Open Access Research article

Sequential algorithm analysis to facilitate selective biliary access for difficult biliary cannulation in ERCP: a prospective clinical study

Tae Hoon Lee1*, Soon Oh Hwang1, Hyun Jong Choi2, Yunho Jung1, Sang Woo Cha3, Il-Kwun Chung1, Jong Ho Moon2, Young Deok Cho3, Sang-Heum Park1 and Sun-Joo Kim1

Author Affiliations

1 Division of Gastroenterology, Department of Internal Medicine, Soonchunhyang University School of Medicine, Cheonan Hospital, 23-20 Bongmyung-dong, Cheonan, South Korea

2 Division of Gastroenterology, Department of Internal Medicine, Soonchunhyang University School of Medicine, Bucheon Hospital, 1174 Jung-dong, Bucheon, South Korea

3 Division of Gastroenterology, Department of Internal Medicine, Soonchunhyang University School of Medicine, Seoul Hospital, 657 Hannam-dong, Seoul, South Korea

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BMC Gastroenterology 2014, 14:30  doi:10.1186/1471-230X-14-30

Published: 17 February 2014

Abstract

Background

Numerous clinical trials to improve the success rate of biliary access in difficult biliary cannulation (DBC) during ERCP have been reported. However, standard guidelines or sequential protocol analysis according to different methods are limited in place. We planned to investigate a sequential protocol to facilitate selective biliary access for DBC during ERCP.

Methods

This prospective clinical study enrolled 711 patients with naïve papillae at a tertiary referral center. If wire-guided cannulation was deemed to have failed due to the DBC criteria, then according to the cannulation algorithm early precut fistulotomy (EPF; cannulation time > 5 min, papillary contacts > 5 times, or hook-nose-shaped papilla), double-guidewire cannulation (DGC; unintentional pancreatic duct cannulation ≥ 3 times), and precut after placement of a pancreatic stent (PPS; if DGC was difficult or failed) were performed sequentially. The main outcome measurements were the technical success, procedure outcomes, and complications.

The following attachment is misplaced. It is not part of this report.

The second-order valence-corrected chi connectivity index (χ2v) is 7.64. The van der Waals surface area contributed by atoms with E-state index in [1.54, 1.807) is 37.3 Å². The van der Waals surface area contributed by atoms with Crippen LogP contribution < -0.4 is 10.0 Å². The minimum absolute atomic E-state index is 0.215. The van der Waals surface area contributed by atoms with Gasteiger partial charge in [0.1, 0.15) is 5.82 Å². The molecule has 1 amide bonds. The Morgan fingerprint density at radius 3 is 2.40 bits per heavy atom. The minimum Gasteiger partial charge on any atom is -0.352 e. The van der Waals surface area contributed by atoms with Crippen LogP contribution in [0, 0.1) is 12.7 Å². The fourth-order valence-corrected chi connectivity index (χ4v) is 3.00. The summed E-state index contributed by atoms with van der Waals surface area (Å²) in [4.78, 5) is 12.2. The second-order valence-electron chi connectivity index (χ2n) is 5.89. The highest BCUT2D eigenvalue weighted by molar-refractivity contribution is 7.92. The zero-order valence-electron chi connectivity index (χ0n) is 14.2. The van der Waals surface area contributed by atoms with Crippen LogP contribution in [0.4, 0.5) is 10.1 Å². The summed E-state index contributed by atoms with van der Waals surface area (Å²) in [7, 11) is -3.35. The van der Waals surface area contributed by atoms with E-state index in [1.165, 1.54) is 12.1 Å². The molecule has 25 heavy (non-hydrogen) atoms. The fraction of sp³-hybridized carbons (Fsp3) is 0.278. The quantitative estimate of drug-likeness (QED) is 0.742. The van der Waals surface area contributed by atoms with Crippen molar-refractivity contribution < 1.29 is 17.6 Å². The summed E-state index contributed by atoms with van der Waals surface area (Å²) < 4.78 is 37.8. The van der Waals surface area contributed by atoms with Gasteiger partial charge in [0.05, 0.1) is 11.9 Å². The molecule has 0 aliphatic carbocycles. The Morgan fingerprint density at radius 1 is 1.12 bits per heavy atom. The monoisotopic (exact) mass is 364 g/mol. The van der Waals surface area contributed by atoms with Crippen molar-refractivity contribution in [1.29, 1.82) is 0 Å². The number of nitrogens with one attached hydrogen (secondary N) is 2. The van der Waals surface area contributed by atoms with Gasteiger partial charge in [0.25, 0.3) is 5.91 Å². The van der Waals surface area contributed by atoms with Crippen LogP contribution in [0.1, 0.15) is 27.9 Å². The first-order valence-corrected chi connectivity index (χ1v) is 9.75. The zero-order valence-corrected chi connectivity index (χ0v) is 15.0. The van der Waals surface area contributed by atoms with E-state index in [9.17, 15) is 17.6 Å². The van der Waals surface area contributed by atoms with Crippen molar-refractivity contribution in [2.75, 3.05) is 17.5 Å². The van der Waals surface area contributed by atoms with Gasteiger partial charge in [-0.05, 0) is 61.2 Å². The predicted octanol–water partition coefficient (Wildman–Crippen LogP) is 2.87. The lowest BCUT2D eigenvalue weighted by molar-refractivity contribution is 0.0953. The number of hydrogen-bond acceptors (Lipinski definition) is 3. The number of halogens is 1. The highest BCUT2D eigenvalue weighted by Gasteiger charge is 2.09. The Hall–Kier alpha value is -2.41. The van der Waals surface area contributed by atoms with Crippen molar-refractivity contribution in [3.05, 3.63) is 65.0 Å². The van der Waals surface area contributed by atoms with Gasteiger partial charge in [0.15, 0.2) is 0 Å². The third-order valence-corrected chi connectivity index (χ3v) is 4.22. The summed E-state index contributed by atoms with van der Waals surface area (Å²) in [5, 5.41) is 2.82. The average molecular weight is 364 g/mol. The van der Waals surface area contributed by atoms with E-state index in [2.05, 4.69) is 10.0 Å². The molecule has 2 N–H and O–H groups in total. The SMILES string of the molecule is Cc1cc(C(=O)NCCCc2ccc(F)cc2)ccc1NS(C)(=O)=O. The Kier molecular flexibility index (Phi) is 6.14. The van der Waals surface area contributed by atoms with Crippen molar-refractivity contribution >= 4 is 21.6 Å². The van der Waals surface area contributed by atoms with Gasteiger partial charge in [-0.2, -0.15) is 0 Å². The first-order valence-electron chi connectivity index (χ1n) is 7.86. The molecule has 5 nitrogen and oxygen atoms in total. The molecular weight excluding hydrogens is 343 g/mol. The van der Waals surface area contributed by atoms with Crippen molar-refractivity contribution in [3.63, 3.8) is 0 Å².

Results

Initially, a total of 140 (19.7%) patients with DBC underwent EPF (n = 71) and DGC (n = 69). Then, in DGC group 36 patients switched to PPS due to difficulty criteria. The successful biliary cannulation rate was 97.1% (136/140; 94.4% [67/71] with EPF, 47.8% [33/69] with DGC, and 100% [36/36] with PPS; P < 0.001). The mean successful cannulation time (standard deviation) was 559.4 (412.8) seconds in EPF, 314.8 (65.2) seconds in DGC, and 706.0 (469.4) seconds in PPS (P < 0.05). The DGC group had a relatively low successful cannulation rate (47.8%) but had a shorter cannulation time compared to the other groups due to early switching to the PPS method in difficult or failed DGC. Post-ERCP pancreatitis developed in 14 (10%) patients (9 mild, 1 moderate), which did not differ significantly among the groups (P = 0.870) or compared with the conventional group (P = 0.125).

Conclusions

Based on the sequential protocol analysis, EPF, DGC, and PPS may be safe and feasible for DBC. The use of EPF in selected DBC criteria, DGC in unintentional pancreatic duct cannulations, and PPS in failed or difficult DGC may facilitate successful biliary cannulation.

Keywords:
Difficult biliary cannulation; Precut; Double guidewire cannulation; Pancreatic stent